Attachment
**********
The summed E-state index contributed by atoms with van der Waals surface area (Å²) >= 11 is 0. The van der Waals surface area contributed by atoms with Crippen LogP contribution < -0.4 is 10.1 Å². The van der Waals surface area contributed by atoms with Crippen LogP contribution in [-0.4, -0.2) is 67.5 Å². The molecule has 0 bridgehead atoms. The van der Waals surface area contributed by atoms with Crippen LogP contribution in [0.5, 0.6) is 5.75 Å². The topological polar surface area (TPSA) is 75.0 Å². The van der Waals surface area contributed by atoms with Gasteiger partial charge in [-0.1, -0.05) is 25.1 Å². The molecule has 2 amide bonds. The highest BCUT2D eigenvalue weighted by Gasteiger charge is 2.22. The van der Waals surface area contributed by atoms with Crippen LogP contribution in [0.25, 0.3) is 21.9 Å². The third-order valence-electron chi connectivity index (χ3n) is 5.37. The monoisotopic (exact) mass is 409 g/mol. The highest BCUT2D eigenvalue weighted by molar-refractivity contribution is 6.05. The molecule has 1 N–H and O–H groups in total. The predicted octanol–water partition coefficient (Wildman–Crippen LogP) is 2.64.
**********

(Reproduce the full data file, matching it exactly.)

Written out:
The summed E-state index contributed by atoms with van der Waals surface area (Å²) >= 11 is 0. The van der Waals surface area contributed by atoms with Crippen LogP contribution < -0.4 is 10.1 Å². The van der Waals surface area contributed by atoms with Crippen LogP contribution in [-0.4, -0.2) is 67.5 Å². The molecule has 0 bridgehead atoms. The van der Waals surface area contributed by atoms with Crippen LogP contribution in [0.5, 0.6) is 5.75 Å². The topological polar surface area (TPSA) is 75.0 Å². The van der Waals surface area contributed by atoms with Gasteiger partial charge in [-0.1, -0.05) is 25.1 Å². The molecule has 2 amide bonds. The highest BCUT2D eigenvalue weighted by Gasteiger charge is 2.22. The van der Waals surface area contributed by atoms with Crippen LogP contribution in [0.25, 0.3) is 21.9 Å². The third-order valence-electron chi connectivity index (χ3n) is 5.37. The monoisotopic (exact) mass is 409 g/mol. The highest BCUT2D eigenvalue weighted by molar-refractivity contribution is 6.05. The molecule has 1 N–H and O–H groups in total. The predicted octanol–water partition coefficient (Wildman–Crippen LogP) is 2.64.